Madness is Genetic

Son of Frankenstein is a well produced step backwards for the franchise. After the failure of Dracula’s Daughter, Universal monster movies took a 2 year break. The success of Frankenstein and Bride of Frankenstein made a third installment the best possible comeback. I was such a big fan that my parents got me a 5 movie Frankenstein box set when I was kid. My brother and I made the mistake of watching beyond the first 2 classics. Son of Frankenstein isn’t a bad sequel, but it did hurt my perception of the Monster I sympathized with. As the title suggests, the legendary Basil Rathbone plays Henry’s son Baron Wolf von Frankenstein.

Wolf moves his family to Frankenstein’s castle where the village immediately shuns them. Josephine Hutchinson plays his concerned wife Elsa and pre-Bambi Donnie Dunagan plays their precocious son Peter. Like the real world, the name Frankenstein has become synonymous with horror. The only person who befriends the family is an inspector played by Lionel Atwill whose arm was torn off by the Monster. Frankenstein’s quest for acceptance is intriguing, but the movie is an hour and 39 minutes too long for 1939. Boris Karloff’s final time as the Monster is severely reduced in comparison. Wolf shows some of his father’s madness when Ygor convinces him to bring his father’s creation out of a coma.

The first official appearance of Ygor sees an unrecognizable Bela Lugosi steal the show as a hairy criminal with a broken neck caused by an unsuccessful hanging. The Monster loses all of his character development from Bride of Frankenstein. Now he’s a grunting killing machine with a furry vest that does Ygor’s bidding. His innocence comes out when sparing Peter’s life, but he still dies a monster. Apart from the good performances, it’s the massive production value that saves the movie. James Whale may not have directed, but at least it retains the black & white atmosphere that came before. Son of Frankenstein gave the Monster some dignity before the quality suffered.

12. Son of Frankenstein

Frankenstein’s Monster approaches

Preceded by: Bride of Frankenstein & Followed by: The Ghost of Frankenstein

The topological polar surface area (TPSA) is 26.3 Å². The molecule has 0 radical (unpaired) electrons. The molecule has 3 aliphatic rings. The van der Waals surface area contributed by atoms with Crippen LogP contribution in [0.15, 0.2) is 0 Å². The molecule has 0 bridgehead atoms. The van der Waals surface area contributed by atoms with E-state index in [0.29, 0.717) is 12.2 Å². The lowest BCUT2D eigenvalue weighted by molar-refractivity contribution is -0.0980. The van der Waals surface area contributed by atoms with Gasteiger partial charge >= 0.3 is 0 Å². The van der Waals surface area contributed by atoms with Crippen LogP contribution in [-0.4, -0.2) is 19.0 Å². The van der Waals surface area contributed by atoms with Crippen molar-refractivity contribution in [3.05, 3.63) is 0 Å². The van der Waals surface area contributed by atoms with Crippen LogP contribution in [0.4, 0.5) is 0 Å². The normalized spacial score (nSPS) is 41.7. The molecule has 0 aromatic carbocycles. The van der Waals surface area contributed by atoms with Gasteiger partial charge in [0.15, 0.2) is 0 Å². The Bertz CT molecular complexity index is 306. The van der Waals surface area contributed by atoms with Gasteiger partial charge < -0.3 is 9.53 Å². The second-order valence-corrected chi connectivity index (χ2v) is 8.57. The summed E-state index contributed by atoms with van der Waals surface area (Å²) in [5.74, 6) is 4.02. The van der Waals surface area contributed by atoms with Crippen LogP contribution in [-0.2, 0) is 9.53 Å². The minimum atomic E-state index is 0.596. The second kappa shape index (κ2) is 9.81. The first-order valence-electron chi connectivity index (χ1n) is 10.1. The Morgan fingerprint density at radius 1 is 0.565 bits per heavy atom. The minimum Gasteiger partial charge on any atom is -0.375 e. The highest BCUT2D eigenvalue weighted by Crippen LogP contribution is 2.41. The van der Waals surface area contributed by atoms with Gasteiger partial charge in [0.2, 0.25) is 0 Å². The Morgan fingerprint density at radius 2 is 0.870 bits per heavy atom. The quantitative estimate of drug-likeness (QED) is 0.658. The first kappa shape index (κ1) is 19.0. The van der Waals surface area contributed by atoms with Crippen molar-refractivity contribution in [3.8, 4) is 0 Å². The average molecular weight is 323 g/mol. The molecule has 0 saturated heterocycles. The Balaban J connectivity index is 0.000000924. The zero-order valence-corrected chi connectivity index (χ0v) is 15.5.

Her Eternal Thirst

Dracula’s Daughter is the original lesbian vampire movie. After the success of Bride of Frankenstein, Universal intended to give Dracula the same high quality sequel treatment. Although its rushed production was out of their control due to MGM attempting to purchase the rights to a potential sequel. Dracula’s Daughter is based on Bram Stoker’s short story “Dracula’s Guest.” Even though it has more in common with an early 1872 lesbian vampire novel titled Carmilla. I never attempted to watch Dracula’s Daughter before since it’s not the classic it hoped to be. The only similarity to Bride of Frankenstein is taking place immediately after Dracula.

Edward Van Sloan returns as a renamed Professor Von Helsing who just finished driving a stake through Dracula’s heart. Renfield’s body is discovered by the police, but John or Mina Harker are nowhere to be seen. Most of Von Helsing’s time is spent being questioned for murder by Scotland Yard. Otto Kruger takes over as psychiatrist Dr. Jeffrey Garth who makes the movie very talk heavy with his slightly comedic relationship with Janet played by Marguerite Churchill. Most of the gothic atmosphere is seen with Countess Marya Zaleska’s sudden appearance.

As the first female Universal monster given a central role, Dracula’s daughter can’t compare to her father. She initially wears a black burca and a hypnotic ring, but most of the time her appearance is ordinary. Gloria Holden plays more of a reluctant vampire who seeks a cure, yet cannot deny her urges. Irving Pichel also stands out as a loyal human assistant who finds fresh victims. The lesbian undertones are undenyable and kind of shocking for 1936. Zaleska having a woman undress before biting her is surprisingly risque. Zaleska takes Janet back home to Transylvania where she hovers over her lips for a long time. But it’s still Garth that she wants in the end. Though she meets the same fate as her father, Dracula’s Daughter can only go so far without the original Count Dracula.

11. Dracula's Daughter

Countess Marya Zaleska lays Dracula to rest